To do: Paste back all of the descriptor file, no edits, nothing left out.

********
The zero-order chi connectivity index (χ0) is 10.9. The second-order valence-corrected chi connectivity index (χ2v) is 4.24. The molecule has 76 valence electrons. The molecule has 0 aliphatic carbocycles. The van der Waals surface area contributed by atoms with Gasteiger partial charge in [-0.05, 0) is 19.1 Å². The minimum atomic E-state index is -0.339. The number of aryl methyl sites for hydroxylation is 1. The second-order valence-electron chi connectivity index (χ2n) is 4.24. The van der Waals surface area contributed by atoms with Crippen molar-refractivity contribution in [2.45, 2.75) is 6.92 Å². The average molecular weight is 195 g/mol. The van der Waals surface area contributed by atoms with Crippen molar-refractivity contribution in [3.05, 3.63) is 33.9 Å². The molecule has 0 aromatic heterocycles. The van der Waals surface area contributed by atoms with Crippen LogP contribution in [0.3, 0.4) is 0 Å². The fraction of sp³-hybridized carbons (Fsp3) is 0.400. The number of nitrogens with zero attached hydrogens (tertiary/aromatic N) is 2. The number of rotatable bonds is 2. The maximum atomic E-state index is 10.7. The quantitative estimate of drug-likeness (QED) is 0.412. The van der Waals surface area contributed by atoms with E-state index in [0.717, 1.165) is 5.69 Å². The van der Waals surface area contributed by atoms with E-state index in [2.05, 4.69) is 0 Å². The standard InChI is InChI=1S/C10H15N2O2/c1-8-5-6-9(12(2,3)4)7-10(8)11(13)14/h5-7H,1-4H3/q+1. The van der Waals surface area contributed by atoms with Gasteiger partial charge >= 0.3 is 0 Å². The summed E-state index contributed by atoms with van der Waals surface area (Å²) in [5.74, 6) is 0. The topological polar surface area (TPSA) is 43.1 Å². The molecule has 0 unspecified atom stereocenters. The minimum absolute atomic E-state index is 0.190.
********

The zero-order chi connectivity index (χ0) is 10.9. The second-order valence-corrected chi connectivity index (χ2v) is 4.24. The molecule has 76 valence electrons. The molecule has 0 aliphatic carbocycles. The van der Waals surface area contributed by atoms with Gasteiger partial charge in [-0.05, 0) is 19.1 Å². The minimum atomic E-state index is -0.339. The number of aryl methyl sites for hydroxylation is 1. The second-order valence-electron chi connectivity index (χ2n) is 4.24. The van der Waals surface area contributed by atoms with Crippen molar-refractivity contribution in [2.45, 2.75) is 6.92 Å². The average molecular weight is 195 g/mol. The van der Waals surface area contributed by atoms with Crippen molar-refractivity contribution in [3.05, 3.63) is 33.9 Å². The molecule has 0 aromatic heterocycles. The van der Waals surface area contributed by atoms with Crippen LogP contribution in [0.3, 0.4) is 0 Å². The fraction of sp³-hybridized carbons (Fsp3) is 0.400. The number of nitrogens with zero attached hydrogens (tertiary/aromatic N) is 2. The number of rotatable bonds is 2. The maximum atomic E-state index is 10.7. The quantitative estimate of drug-likeness (QED) is 0.412. The van der Waals surface area contributed by atoms with E-state index in [0.717, 1.165) is 5.69 Å². The van der Waals surface area contributed by atoms with E-state index in [2.05, 4.69) is 0 Å². The standard InChI is InChI=1S/C10H15N2O2/c1-8-5-6-9(12(2,3)4)7-10(8)11(13)14/h5-7H,1-4H3/q+1. The van der Waals surface area contributed by atoms with Gasteiger partial charge >= 0.3 is 0 Å². The summed E-state index contributed by atoms with van der Waals surface area (Å²) in [5.74, 6) is 0. The topological polar surface area (TPSA) is 43.1 Å². The molecule has 0 unspecified atom stereocenters. The minimum absolute atomic E-state index is 0.190.